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setup devlopment environment RRS feed

  • Question

  • Hi,

    Which is the best way to setup devlopment environment for CRM to avoid overlapping of customizations done by developers.
    Tuesday, March 16, 2010 9:31 PM

Answers

  • There are many code repository managers out there, some free, others not.  Personally, I've been experimenting with Git lately.  However, I've also used Subversion and CVS .  Git and Subversion are both fairly easy to implement, but as with any revision control system, your development practice needs to adhere to a practice of using it regularly, properly, and to the best benefit of your production.  You may find it easier to work with solutions that are more native to Visual Studio--but I'm unfamiliar with most of these.  Since I develop my Plugin/Workflow code in Visual Studio, and UI (Javascript) code in DevPHP (don't ask why, I just like the pretty formatting), a Visual Studio-centric solution doesn't fit me necessarily.
    Dave Berry
    Tuesday, March 23, 2010 10:02 PM
    Moderator
  • Its also a good idea if you have a team work on a project, to designate an individual to maintain a test server/VM that contains all customisations/plugins, etc. from the other developers. This ensures you have an update process to your test server that doesn't have many people overwriting each others customisations.
    MSCRM Bing'd - http://bingsoft.wordpress.com
    Tuesday, March 23, 2010 10:30 PM
    Moderator

All replies

  • Tuesday, March 16, 2010 11:13 PM
    Moderator
  • Thanks Dave for your reply. How will it help if more than one developer working and how to synchronize environment changes (customization changes) between multiple developers.
    Tuesday, March 16, 2010 11:48 PM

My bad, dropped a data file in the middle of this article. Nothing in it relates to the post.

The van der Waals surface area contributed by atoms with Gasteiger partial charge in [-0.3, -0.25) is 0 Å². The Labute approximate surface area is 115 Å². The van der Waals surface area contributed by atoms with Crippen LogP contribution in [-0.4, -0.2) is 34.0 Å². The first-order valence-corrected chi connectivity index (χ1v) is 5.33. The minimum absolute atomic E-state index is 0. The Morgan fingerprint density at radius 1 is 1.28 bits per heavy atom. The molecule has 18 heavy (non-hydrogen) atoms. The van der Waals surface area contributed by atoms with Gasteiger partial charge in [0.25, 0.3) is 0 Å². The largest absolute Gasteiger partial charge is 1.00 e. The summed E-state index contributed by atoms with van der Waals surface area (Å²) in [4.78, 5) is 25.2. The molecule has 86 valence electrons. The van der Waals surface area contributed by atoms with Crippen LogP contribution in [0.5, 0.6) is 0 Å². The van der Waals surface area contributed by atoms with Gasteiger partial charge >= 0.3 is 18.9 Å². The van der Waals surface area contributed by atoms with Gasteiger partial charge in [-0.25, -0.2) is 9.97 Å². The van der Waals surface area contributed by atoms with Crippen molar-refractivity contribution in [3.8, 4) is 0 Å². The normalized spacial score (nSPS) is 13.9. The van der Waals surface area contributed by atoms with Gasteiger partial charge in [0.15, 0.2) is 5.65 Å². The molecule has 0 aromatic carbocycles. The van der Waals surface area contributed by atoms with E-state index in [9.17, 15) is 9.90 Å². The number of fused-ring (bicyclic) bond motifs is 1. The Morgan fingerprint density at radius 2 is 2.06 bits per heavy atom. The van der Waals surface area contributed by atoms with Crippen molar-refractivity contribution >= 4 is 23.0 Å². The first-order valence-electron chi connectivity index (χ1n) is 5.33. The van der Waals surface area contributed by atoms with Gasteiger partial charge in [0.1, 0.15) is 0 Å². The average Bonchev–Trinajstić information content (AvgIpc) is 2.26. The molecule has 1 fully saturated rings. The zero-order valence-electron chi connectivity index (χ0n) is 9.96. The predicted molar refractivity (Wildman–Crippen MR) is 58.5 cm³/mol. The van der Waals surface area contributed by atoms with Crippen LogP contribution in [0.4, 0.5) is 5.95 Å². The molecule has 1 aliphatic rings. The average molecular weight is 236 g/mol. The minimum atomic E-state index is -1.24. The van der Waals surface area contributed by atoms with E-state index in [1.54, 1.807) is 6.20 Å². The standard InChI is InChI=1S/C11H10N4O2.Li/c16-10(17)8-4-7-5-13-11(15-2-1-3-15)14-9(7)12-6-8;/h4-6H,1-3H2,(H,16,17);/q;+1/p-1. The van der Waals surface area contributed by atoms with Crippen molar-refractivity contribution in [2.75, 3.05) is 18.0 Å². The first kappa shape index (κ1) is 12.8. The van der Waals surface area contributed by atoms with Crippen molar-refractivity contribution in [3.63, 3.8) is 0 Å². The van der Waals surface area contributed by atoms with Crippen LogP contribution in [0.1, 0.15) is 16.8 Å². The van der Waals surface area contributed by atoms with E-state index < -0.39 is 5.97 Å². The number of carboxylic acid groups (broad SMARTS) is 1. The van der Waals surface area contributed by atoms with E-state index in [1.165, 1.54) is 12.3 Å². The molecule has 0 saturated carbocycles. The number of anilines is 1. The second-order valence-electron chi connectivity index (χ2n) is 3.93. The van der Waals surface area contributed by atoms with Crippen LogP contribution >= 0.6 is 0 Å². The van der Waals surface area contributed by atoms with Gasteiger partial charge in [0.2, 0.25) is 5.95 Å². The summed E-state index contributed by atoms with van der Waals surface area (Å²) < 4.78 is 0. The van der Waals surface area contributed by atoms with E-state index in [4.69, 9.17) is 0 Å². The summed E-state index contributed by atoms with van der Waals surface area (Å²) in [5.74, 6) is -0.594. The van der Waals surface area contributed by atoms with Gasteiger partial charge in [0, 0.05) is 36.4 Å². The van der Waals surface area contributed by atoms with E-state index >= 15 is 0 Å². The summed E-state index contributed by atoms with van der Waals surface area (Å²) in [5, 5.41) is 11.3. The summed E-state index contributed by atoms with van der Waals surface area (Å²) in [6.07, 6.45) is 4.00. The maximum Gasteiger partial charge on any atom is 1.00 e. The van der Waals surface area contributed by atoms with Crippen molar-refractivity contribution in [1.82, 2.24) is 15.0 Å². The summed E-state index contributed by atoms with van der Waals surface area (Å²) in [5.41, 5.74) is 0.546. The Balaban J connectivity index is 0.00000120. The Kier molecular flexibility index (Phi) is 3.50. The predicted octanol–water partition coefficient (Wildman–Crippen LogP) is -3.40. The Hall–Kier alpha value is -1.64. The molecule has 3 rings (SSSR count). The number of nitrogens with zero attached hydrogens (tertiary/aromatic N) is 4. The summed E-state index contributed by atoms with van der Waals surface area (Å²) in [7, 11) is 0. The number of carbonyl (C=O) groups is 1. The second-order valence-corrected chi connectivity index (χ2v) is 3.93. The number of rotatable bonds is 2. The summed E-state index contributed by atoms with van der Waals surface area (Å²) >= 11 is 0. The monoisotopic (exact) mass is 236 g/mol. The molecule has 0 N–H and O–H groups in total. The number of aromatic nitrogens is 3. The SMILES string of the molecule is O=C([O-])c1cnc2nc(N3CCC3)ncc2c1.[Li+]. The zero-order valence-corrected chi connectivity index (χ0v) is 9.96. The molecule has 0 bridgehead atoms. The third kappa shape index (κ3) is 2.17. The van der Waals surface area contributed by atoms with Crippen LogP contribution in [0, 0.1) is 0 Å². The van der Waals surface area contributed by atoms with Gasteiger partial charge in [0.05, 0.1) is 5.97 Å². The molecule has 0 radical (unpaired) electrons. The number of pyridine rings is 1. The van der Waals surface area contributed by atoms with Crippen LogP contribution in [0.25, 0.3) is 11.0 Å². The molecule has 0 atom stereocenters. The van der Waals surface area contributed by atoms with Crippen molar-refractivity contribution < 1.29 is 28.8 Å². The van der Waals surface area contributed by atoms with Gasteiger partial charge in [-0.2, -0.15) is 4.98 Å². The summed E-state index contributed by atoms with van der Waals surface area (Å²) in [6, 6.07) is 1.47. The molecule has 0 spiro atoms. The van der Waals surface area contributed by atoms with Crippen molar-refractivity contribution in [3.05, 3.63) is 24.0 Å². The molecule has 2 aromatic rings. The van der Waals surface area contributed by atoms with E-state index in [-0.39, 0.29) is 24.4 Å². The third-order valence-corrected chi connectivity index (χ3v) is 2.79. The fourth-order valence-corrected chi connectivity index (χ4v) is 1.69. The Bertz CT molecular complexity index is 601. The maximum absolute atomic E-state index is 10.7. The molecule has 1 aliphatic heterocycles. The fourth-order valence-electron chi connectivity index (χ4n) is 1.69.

• You're going to have to wait for CRM 5 before you get "Solutions" that allow for simultaneous customization and "layering" of customizations on a single deployment.  Otherwise, CRM 4 is going to have a lot of "stepping on toes" unless you implement a code-repository or team-based development environment to collaborate before the code ever enters CRM 4.
    Dave Berry
    Wednesday, March 17, 2010 12:45 AM
    Moderator
  • CRM 4's plugin model allows you to deploy multiple plugins that function separately, but that are attached to the same events.  However, if one plugin throws an error, execution of later plugins will halt, and I'm not altogether certain how CRM manages precedence for multiple plugins attached to the same Entity + Message + Pipeline.  While it may seem inconsequential, I've no idea how CRM would perform if Plugin2 was looking for something Plugin1 did, if they're registered identically.  I doubt that even SharedVariables are passed between plugins.  (But would appreciate correction if I'm wrong.)  The only way to avoid overlapping, it seems, is through effective programmer management.

    I would personally setup a VM with a local CRM deployment for each programmer, regularly syncing it (at the start of each development cycle) with a master development server.  Then, setup a code repository that strictly maintains and stores the code that is deployed to the master development server.  Finally, I'd schedule the merging of each developer's code into the repository on a regular basis at the end of each development cycle.  This way, they can independently develop code that will be unified in a controlled manner, and while they're developing, QA can use the master development server for testing and bug reports.
    Dave Berry
    Wednesday, March 17, 2010 1:05 AM
    Moderator
  • Thanks Berry. How will you maintain code repository, could you please tell more about the process.

    Thursday, March 18, 2010 3:48 PM
  • There are many code repository managers out there, some free, others not.  Personally, I've been experimenting with Git lately.  However, I've also used Subversion and CVS .  Git and Subversion are both fairly easy to implement, but as with any revision control system, your development practice needs to adhere to a practice of using it regularly, properly, and to the best benefit of your production.  You may find it easier to work with solutions that are more native to Visual Studio--but I'm unfamiliar with most of these.  Since I develop my Plugin/Workflow code in Visual Studio, and UI (Javascript) code in DevPHP (don't ask why, I just like the pretty formatting), a Visual Studio-centric solution doesn't fit me necessarily.
    Dave Berry
    Tuesday, March 23, 2010 10:02 PM
    Moderator
  • Its also a good idea if you have a team work on a project, to designate an individual to maintain a test server/VM that contains all customisations/plugins, etc. from the other developers. This ensures you have an update process to your test server that doesn't have many people overwriting each others customisations.
    MSCRM Bing'd - http://bingsoft.wordpress.com
    Tuesday, March 23, 2010 10:30 PM
    Moderator